The ranking member on the House Judiciary Committee is fed up with Congressional inactivity on dealing with the crisis on the southern border. During a forum held on family separation at the border Thursday, Rep. Doug Collins abruptly interrupted his own opening statement to get a few things off his chest.
Titled “Oversight of Family Separation and U.S. Customs and Border Protection,” the forum was used by Democrats to bring attention to the enforcement of current law on separating children and adults on the border when they are apprehended for crossing the border illegally. After beginning his statement, Collins stopped and said he wouldn’t continue to read his prepared remarks. He called the forum “dehumanizing”, not because of the enforcement of the policy toward the detained individuals but because of the inaction of Congress. Instead of another hearing, or “forum” in this case, Collins said that legislation should be passed.
He’s not wrong. As he began to rattle off the numbers of those illegally crossing the U.S.-Mexican border, it was as though he experienced a clarifying moment. It is absurd to continue to hold hearings one after the other and listen to the same witnesses and experts, all the while producing absolutely no legislation to ease the chaos. It is the job of Congress to work out their policy differences and act. Put up a bill.
In February, the Border Patrol apprehended 66,000 individuals. That number has been above 92,000 every month since. Peaking at over 132,000 in May alone.
You know just last week, I was horrified and deeply affected when Secretary [Kevin] McAleenan told me that there are three ongoing cases where a small group of children, 5 to 8, in each case had been used by dozens of different adults to cross our border seeking release in the US. And my colleagues claim . . .
. . . look, I’m gonna stop. I’m not going to read this.
You know what is dehumanizing? It’s continuing to bring the same witnesses, or the same people from the same agencies, to talk about this over and over and over again. What’s dehumanizing is doing that and not doing anything about it. That’s what’s dehumanizing.
It’s talking about a problem. Talking about a problem. Talking about a problem. And never putting a solution up.
And look, my Democratic colleagues have ideas. I may disagree with those ideas, but put a bill up! I have a bill. Put mine up. Make amendments to it, do whatever you want to do. That’s what Congress is supposed to do.
What Rep. Collins did was to expose some of the Congressional hearings as stunts. In this case, Democrats want to paint the Trump administration’s decision to enforce a zero-tolerance policy on illegal immigration as “dehumanizing”. The reality is that the administration has little choice. The persistent chaos brought about by thousands of human beings trying to cross over the border in large groups and deliberately overwhelming the resources on the border is not sustainable. President Trump has no intention of allowing open borders to exist.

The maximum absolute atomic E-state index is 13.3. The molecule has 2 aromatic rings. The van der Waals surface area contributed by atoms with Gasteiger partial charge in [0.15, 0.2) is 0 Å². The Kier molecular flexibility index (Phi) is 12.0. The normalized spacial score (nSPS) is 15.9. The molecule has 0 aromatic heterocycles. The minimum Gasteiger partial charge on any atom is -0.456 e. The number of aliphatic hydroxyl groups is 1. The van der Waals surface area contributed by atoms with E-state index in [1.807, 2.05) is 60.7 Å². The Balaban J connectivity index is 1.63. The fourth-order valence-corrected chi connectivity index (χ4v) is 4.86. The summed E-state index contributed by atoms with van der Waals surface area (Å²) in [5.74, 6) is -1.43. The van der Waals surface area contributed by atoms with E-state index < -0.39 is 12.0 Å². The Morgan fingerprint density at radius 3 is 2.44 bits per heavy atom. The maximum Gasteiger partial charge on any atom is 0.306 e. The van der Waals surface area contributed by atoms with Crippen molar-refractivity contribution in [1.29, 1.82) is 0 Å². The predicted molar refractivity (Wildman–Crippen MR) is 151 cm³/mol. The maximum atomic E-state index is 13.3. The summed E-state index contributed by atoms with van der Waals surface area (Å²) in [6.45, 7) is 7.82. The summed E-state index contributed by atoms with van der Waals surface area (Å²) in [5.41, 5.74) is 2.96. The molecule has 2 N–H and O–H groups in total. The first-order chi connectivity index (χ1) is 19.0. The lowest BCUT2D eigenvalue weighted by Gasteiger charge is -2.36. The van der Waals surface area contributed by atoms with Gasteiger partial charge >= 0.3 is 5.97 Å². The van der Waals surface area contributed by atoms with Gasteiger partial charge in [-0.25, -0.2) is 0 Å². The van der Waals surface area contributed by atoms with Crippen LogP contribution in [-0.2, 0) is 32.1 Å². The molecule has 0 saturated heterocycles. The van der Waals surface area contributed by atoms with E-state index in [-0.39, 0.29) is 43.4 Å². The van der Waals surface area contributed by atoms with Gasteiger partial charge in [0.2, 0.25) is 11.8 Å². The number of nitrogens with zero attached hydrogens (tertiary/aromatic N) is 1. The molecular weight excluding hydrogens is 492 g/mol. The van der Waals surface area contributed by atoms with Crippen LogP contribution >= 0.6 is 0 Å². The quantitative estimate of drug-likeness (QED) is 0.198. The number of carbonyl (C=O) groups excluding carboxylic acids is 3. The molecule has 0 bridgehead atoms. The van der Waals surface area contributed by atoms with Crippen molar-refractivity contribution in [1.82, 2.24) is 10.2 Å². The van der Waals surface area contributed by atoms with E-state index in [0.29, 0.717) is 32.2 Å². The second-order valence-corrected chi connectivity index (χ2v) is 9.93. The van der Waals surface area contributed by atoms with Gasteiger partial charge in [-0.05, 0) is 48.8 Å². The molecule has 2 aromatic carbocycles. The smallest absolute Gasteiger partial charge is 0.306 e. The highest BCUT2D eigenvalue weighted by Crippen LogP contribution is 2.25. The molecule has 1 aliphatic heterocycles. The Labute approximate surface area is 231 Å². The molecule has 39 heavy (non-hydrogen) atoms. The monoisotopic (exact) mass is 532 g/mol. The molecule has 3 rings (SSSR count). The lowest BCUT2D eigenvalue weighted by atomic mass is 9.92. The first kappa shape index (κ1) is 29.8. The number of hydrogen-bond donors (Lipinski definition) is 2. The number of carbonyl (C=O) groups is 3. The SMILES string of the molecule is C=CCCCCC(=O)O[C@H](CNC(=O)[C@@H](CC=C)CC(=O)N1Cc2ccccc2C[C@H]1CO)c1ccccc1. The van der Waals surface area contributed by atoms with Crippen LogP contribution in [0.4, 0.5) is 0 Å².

Collins ended by challenging the committee and his colleagues in both parties to do their job. His appeal was for bipartisan legislation instead of press releases.
This is becoming, unfortunately, a committee of press releases. That’s it.
Dehumanizing is taking people you say you care about but doing nothing for them. That’s dehumanizing.
Competent and capable? Last time I understood, Congress should pass legislation. I’ll be very slow. Pass. Bills. That. Matter. Don’t have hearings that are strictly stunts.
The August recess is here. Congress will adjourn and members will leave Washington, D.C. Meanwhile, the only action the Democratically-controlled House of Representatives has taken to ease the burdens on immigration enforcement agencies and support services at the border is to begrudgingly pass the approval of emergency funding after being shamed into it. The legal loopholes in immigration law have to be addressed, yet neither party is moving forward in progress.
House Judiciary Chairman Jerry Nadler was the one to first use the term “dehumanizing” in the discussion. He didn’t bother to mention that the Trump administration ended the family separation policy last year. He and the Democrats want to keep the issue alive for campaign purposes in 2020.
“Instead of addressing the root causes of migration and competently managing the challenges at our border, the Trump administration has chosen to dehumanize immigrants and exploit this crisis for political gain,” House Judiciary Chairman Jerry Nadler, D-N.Y., said in his opening statement.
“In doing so, it has violated American laws and values, and caused permanent damage to children and families,” he said.
He went on to say that family separation “is just one component of this crisis, as it is clear that conditions at border facilities have deteriorated to an unconscionable level.”
The reason “border facilities have deteriorated to an unconscionable level” lies in the fact that the people working on the border are overwhelmed. The resources are only now receiving additional funding to sustain services for those being detained. There is no end in sight. The least that Congress can do is to simply do their jobs and pass legislation to ease the humanitarian crisis.
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